Easy Ways to Raise Your Spirits
If you’re not happy and you know it, clapping your hands probably won’t help. A little self-care is a better way of cheering yourself up when you’re feeling blue. No matter the reason for your bad mood, you can spare just a few minutes to refocus your mind and lift your spirits. You may not be able to instantly fix your problems, but you can lift the weight off your shoulders and find a reason to smile.
When You’re Lonely
If you’re blue because you feel alone, resist the urge to wallow by yourself. Connecting with other people is the surest way to beat feelings of loneliness. Pick up the phone to invite a friend over for dinner or to set up a playdate at the park with a group of kids and parents. If you struggle to think of friends you can call, research local books clubs, art classes, running clubs, and other groups where you can meet new people.
Thanks to the internet, you don’t have to see other people face-to-face or even know them in real life to feel connected. Join an online support group or find a forum devoted to a topic that interests you and introduce yourself. If all else fails, turn to a favorite book. It’s impossible to feel alone when you’re spending time with Harry Potter, Emma Woodhouse or any of the fictional characters you love most.
When You’re Going Through a Breakup
One of the only good things about a breakup is that it gives you more time to spend with your friends. Invite your most sympathetic pals over for a night of drinking wine and wallowing together after the kids go to bed. You can vent, cry, laugh and end the night feeling even closer to your squad.
Make a list of all the things that you can do now that you’re single that you couldn’t or didn’t get to do while you were in a relationship. Create plans to do some of those things in the coming week. Maybe you never got to order Indian food because he hated it. So this week, you’ll eat all the curry you can find.
When you’re alone, create a playlist of songs that celebrate being a strong, independent woman (hello, Beyoncé). Have a one-woman dance party; then indulge in a marathon of happy romantic movies to remind yourself that true love exists, and you’ll find it someday.
When You’re at Work
The end of the day is how many hours away? Even if you love your job, bad days and boring times are an inevitable part of having a career. Cheer yourself up at work by looking ahead to something fun that you have coming up. It’s a great way to remind yourself that you’re working at this job not just to keep food on the table, but also to fund your adventures.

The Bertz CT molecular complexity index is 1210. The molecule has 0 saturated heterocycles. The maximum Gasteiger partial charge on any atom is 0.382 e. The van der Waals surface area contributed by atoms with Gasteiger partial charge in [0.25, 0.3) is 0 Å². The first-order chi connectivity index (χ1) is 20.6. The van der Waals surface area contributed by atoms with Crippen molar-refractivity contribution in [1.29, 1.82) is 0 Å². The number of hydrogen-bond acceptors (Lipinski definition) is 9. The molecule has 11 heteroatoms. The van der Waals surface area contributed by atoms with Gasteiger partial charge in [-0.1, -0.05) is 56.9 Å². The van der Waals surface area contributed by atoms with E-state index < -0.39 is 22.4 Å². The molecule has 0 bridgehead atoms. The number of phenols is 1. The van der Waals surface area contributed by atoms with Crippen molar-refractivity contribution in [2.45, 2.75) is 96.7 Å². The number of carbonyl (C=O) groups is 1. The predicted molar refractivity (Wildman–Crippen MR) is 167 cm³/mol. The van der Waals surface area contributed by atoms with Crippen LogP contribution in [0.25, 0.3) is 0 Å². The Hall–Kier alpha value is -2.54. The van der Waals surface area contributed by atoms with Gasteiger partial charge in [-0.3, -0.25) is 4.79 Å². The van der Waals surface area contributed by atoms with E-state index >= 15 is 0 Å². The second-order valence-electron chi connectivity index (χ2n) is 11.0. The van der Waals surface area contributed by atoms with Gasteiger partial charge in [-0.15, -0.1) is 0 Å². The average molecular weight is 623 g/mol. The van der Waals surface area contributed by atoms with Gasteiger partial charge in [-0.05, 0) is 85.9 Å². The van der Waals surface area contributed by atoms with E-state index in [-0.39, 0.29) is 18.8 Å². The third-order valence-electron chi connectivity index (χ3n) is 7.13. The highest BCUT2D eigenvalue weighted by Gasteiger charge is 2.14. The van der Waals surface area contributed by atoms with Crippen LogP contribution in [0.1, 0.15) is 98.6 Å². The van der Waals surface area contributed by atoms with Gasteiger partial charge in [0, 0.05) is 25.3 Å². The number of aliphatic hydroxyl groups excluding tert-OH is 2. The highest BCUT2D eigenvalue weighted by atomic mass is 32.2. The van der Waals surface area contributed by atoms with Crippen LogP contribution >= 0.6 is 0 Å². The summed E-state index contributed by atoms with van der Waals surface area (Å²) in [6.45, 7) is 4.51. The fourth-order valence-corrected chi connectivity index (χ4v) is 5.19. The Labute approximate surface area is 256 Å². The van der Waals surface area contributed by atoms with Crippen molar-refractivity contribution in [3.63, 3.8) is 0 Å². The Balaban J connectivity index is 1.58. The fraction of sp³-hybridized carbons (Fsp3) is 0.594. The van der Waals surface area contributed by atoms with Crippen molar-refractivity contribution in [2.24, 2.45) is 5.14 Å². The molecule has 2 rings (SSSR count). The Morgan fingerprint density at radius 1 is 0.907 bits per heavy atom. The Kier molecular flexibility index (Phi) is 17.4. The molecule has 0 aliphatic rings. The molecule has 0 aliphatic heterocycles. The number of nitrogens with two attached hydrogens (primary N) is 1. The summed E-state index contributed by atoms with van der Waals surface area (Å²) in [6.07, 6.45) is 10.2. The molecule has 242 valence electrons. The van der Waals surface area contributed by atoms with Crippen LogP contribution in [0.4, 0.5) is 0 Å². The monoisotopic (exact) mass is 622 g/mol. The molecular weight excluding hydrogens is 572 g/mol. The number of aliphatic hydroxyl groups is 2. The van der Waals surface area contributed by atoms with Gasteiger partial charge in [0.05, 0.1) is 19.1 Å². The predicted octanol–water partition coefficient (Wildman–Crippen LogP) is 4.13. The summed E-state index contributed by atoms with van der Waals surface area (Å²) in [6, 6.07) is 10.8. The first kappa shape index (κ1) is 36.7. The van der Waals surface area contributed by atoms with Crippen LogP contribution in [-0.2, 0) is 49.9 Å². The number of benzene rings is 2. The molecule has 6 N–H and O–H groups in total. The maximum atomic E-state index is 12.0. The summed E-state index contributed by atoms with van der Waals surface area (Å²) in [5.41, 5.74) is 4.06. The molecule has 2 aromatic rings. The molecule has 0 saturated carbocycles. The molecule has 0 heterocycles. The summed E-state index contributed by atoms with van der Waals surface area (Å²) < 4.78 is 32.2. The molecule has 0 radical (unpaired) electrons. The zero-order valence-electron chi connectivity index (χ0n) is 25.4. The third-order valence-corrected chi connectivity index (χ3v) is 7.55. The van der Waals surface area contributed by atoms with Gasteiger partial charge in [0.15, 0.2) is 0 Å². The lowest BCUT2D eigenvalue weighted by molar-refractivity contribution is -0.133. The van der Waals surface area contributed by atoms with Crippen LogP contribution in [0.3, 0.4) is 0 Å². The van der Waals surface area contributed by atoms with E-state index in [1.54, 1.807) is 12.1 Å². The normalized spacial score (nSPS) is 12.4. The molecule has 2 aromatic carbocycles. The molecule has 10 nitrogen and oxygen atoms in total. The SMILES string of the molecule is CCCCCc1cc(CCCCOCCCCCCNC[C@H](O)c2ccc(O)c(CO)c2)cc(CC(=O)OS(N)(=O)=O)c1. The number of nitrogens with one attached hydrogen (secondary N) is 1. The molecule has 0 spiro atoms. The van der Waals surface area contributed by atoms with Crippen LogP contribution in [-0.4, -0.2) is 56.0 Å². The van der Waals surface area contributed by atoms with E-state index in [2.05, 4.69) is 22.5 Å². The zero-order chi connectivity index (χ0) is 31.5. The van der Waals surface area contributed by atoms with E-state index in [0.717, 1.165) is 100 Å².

For example, start planning a slate of fun activities to do with the kids this coming Saturday, or send texts to friends to organize a girls’ night. Start daydreaming about where you’ll go on your next vacation. If you already have a vacation planned, take a few minutes to research attractions, look at photos of your hotel and even study menus of restaurants you’d like to visit.
And if you have zero wiggle room in your budget, start listing all the things that your job allows you to provide your family. Reminding yourself that your hard work keeps your kids warm, fed, healthy and happy should spark a feeling of joy and pride in you.
When You’re Feeling Sad or Having a Bad Day
Quick: What always makes you laugh? A deep belly chuckle can chase away the blues in a hurry or at least raise your spirits. Maybe you’re a sucker for dumb movies, have a favorite funny podcast, or cry laughing at compilations of bloopers from TV shows and local newscasts. Whatever makes you giggle, find it, and do it for at least 10 minutes.
Meditation is also a powerful antidote to a bad mood. Download a guided meditation app and settle down in a quiet, peaceful place and follow its instructions. Just a few minutes of focused breathing can leave you feeling peaceful and calm.
If you feel sad most of the time, call your doctor to talk about whether you might be depressed. And if you ever think of hurting yourself, call a suicide hotline or your doctor right away. Depression doesn’t go away overnight, but getting the right treatment will make everything seem brighter.
Kathryn Walsh has more than 20 years of experience working with children and has been writing about children and parenting topics for more than 10 years. Her work has appeared on sites including TheBump, Working Mother and Mamapedia.